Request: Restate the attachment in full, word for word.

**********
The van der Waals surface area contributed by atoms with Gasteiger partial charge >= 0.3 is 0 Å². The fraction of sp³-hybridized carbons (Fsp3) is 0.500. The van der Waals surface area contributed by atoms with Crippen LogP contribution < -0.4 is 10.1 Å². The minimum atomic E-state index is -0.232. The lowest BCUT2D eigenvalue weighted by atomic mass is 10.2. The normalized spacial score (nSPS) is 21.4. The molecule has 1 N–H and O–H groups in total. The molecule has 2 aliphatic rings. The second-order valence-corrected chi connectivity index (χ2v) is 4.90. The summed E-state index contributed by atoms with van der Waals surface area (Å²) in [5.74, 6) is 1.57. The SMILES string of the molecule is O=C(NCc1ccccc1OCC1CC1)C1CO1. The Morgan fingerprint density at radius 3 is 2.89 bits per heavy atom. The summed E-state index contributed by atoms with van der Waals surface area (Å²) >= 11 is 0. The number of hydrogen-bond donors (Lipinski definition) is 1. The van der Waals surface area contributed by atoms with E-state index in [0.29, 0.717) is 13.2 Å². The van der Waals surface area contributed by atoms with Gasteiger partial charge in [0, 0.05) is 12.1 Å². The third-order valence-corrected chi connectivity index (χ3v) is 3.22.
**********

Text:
The van der Waals surface area contributed by atoms with Gasteiger partial charge >= 0.3 is 0 Å². The fraction of sp³-hybridized carbons (Fsp3) is 0.500. The van der Waals surface area contributed by atoms with Crippen LogP contribution < -0.4 is 10.1 Å². The minimum atomic E-state index is -0.232. The lowest BCUT2D eigenvalue weighted by atomic mass is 10.2. The normalized spacial score (nSPS) is 21.4. The molecule has 1 N–H and O–H groups in total. The molecule has 2 aliphatic rings. The second-order valence-corrected chi connectivity index (χ2v) is 4.90. The summed E-state index contributed by atoms with van der Waals surface area (Å²) in [5.74, 6) is 1.57. The SMILES string of the molecule is O=C(NCc1ccccc1OCC1CC1)C1CO1. The Morgan fingerprint density at radius 3 is 2.89 bits per heavy atom. The summed E-state index contributed by atoms with van der Waals surface area (Å²) >= 11 is 0. The number of hydrogen-bond donors (Lipinski definition) is 1. The van der Waals surface area contributed by atoms with E-state index in [0.29, 0.717) is 13.2 Å². The van der Waals surface area contributed by atoms with Gasteiger partial charge in [0, 0.05) is 12.1 Å². The third-order valence-corrected chi connectivity index (χ3v) is 3.22.